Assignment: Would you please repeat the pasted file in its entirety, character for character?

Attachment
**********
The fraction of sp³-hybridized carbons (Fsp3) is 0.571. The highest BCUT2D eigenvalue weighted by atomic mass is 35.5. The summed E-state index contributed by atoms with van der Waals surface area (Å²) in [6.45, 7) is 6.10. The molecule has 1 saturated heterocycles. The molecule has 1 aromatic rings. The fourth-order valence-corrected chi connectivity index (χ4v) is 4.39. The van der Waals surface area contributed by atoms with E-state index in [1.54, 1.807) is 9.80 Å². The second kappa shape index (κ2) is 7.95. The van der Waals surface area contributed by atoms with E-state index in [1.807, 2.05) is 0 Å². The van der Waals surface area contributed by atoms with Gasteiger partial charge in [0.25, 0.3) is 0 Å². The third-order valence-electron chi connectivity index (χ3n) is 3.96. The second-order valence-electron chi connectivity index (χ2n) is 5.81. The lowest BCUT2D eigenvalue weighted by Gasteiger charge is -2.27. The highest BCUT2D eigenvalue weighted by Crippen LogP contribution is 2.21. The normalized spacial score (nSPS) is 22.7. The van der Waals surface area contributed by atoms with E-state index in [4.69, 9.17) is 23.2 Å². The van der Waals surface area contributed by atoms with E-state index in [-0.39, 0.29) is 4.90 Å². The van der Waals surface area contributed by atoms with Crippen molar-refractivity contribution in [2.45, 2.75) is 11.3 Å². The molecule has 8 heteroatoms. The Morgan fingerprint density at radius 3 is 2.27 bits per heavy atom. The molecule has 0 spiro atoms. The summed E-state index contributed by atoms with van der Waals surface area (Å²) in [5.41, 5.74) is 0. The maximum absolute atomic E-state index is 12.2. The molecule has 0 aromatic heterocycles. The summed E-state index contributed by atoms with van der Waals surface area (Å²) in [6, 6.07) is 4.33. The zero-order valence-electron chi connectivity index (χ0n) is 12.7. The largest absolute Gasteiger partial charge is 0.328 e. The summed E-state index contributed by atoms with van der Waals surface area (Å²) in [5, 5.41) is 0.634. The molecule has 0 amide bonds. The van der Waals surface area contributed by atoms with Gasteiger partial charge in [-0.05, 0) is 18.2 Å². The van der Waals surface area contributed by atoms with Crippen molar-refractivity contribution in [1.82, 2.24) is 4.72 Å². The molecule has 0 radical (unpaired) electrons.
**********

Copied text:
The fraction of sp³-hybridized carbons (Fsp3) is 0.571. The highest BCUT2D eigenvalue weighted by atomic mass is 35.5. The summed E-state index contributed by atoms with van der Waals surface area (Å²) in [6.45, 7) is 6.10. The molecule has 1 saturated heterocycles. The molecule has 1 aromatic rings. The fourth-order valence-corrected chi connectivity index (χ4v) is 4.39. The van der Waals surface area contributed by atoms with E-state index in [1.54, 1.807) is 9.80 Å². The second kappa shape index (κ2) is 7.95. The van der Waals surface area contributed by atoms with E-state index in [1.807, 2.05) is 0 Å². The van der Waals surface area contributed by atoms with Gasteiger partial charge in [0.25, 0.3) is 0 Å². The third-order valence-electron chi connectivity index (χ3n) is 3.96. The second-order valence-electron chi connectivity index (χ2n) is 5.81. The lowest BCUT2D eigenvalue weighted by Gasteiger charge is -2.27. The highest BCUT2D eigenvalue weighted by Crippen LogP contribution is 2.21. The normalized spacial score (nSPS) is 22.7. The van der Waals surface area contributed by atoms with E-state index in [4.69, 9.17) is 23.2 Å². The van der Waals surface area contributed by atoms with E-state index in [-0.39, 0.29) is 4.90 Å². The van der Waals surface area contributed by atoms with Crippen molar-refractivity contribution in [2.45, 2.75) is 11.3 Å². The molecule has 8 heteroatoms. The Morgan fingerprint density at radius 3 is 2.27 bits per heavy atom. The molecule has 0 spiro atoms. The summed E-state index contributed by atoms with van der Waals surface area (Å²) in [5.41, 5.74) is 0. The maximum absolute atomic E-state index is 12.2. The molecule has 0 aromatic heterocycles. The summed E-state index contributed by atoms with van der Waals surface area (Å²) in [6, 6.07) is 4.33. The zero-order valence-electron chi connectivity index (χ0n) is 12.7. The largest absolute Gasteiger partial charge is 0.328 e. The summed E-state index contributed by atoms with van der Waals surface area (Å²) in [5, 5.41) is 0.634. The molecule has 0 amide bonds. The van der Waals surface area contributed by atoms with Gasteiger partial charge in [-0.05, 0) is 18.2 Å². The van der Waals surface area contributed by atoms with Crippen molar-refractivity contribution in [1.82, 2.24) is 4.72 Å². The molecule has 0 radical (unpaired) electrons.